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    Manager Letters: Voluntary Disclosure In Response To The Covid-19 Pandemic
    ( 2022) Liu, Lu
    I study a novel and popular type of voluntary disclosure: manager letters. Since early 2020, about 50% of S&P 500 managers have issued letters in response to the COVID-19 pandemic. I hand-collect a sample of manager letters issued by S&P 500 firms, and study the contents, linguistic features, determinants, and consequences of the letters. I find that the issuance of the letter is positively related to investors' information demand. Issuing firms experience downward forecast revisions and their managers tend to discuss COVID-19 risks in subsequent earning calls, compared to non-issuing firms. However, issuing firms enjoy lower subsequent crash risk. Overall, my results suggest that firms use manager letters to inform investors their exposure to the pandemic. While the disclosure reduces the market's earnings expectations, it helps to minimize the firm's long-term crash risk.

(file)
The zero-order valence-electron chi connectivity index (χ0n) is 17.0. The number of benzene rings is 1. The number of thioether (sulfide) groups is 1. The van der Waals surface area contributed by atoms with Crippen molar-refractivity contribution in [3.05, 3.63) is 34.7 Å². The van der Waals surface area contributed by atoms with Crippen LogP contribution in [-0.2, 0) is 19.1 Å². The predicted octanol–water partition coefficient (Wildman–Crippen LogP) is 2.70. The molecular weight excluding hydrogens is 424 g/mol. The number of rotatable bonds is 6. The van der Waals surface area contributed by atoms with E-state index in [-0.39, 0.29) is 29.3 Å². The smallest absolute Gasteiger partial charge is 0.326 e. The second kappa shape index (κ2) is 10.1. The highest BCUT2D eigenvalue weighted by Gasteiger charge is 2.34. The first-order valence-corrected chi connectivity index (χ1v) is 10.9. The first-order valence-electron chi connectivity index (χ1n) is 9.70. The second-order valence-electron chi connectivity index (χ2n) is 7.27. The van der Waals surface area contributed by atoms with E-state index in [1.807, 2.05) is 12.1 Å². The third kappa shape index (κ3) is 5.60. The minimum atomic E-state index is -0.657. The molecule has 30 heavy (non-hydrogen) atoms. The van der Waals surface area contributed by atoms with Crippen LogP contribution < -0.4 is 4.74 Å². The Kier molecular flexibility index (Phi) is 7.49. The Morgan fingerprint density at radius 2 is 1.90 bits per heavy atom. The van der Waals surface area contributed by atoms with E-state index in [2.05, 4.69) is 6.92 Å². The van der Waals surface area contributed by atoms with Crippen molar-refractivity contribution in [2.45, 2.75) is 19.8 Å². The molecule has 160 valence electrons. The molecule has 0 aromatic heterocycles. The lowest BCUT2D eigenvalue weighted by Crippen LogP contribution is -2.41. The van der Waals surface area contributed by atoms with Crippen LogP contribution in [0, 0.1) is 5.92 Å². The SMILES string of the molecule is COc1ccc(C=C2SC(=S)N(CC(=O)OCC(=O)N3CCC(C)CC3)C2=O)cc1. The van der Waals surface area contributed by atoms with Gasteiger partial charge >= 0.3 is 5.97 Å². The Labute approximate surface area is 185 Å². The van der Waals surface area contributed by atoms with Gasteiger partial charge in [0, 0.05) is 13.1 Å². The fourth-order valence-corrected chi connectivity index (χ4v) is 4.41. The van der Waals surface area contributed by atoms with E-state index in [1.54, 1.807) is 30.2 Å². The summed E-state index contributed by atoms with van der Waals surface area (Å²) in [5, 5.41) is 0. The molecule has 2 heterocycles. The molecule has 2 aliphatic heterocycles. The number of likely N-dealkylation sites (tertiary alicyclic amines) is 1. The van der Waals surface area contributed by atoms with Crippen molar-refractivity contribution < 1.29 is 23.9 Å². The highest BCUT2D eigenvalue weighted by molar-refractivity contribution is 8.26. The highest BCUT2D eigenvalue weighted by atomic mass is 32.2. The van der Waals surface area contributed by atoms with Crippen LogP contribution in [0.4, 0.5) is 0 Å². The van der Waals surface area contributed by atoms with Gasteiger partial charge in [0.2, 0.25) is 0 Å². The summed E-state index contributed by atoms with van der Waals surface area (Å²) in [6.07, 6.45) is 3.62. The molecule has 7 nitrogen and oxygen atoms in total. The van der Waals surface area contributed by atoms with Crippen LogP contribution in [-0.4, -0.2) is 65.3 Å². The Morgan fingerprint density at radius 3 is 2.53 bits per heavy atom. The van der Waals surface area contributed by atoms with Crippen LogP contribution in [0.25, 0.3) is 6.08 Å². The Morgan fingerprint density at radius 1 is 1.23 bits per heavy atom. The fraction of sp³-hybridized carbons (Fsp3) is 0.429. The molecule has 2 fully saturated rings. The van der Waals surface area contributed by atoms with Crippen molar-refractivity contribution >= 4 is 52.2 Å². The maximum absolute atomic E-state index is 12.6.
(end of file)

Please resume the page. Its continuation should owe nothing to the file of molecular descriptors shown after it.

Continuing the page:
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    The Informational Role of Exhibits as 'Source Files' in Form 10-K
    ( 2022) Cheng, Stephanie ; Li, Yimeng ; Lin, Pengkai
    We study the role of exhibits enclosed in the Form 10-K information bundle, which contains a main file and an average of eight new exhibits. We show that 10-K exhibits provide material documents regarding a wide range of SEC-mandated topics, and relative to the main file, exhibits are less readable, contain more legal words, and adopt more neutral language. We hypothesize and find that information users acquire and incorporate exhibits into trading decisions in the 10-K's short-term event window. Importantly, the short-term acquisition of 10-K exhibits strengthens the market reaction to the main file, and is higher when the main file lacks textual quantity, clarity, or certainty, and when the main file reveals negative financial contexts. Our findings suggest that exhibits are used as 'source files' to validate and supplement the main file. The evidence supports the unique role that exhibits play in users' processing of Form 10-K main file and provides insights into how users assemble the information mosaic within the 10-K information bundle.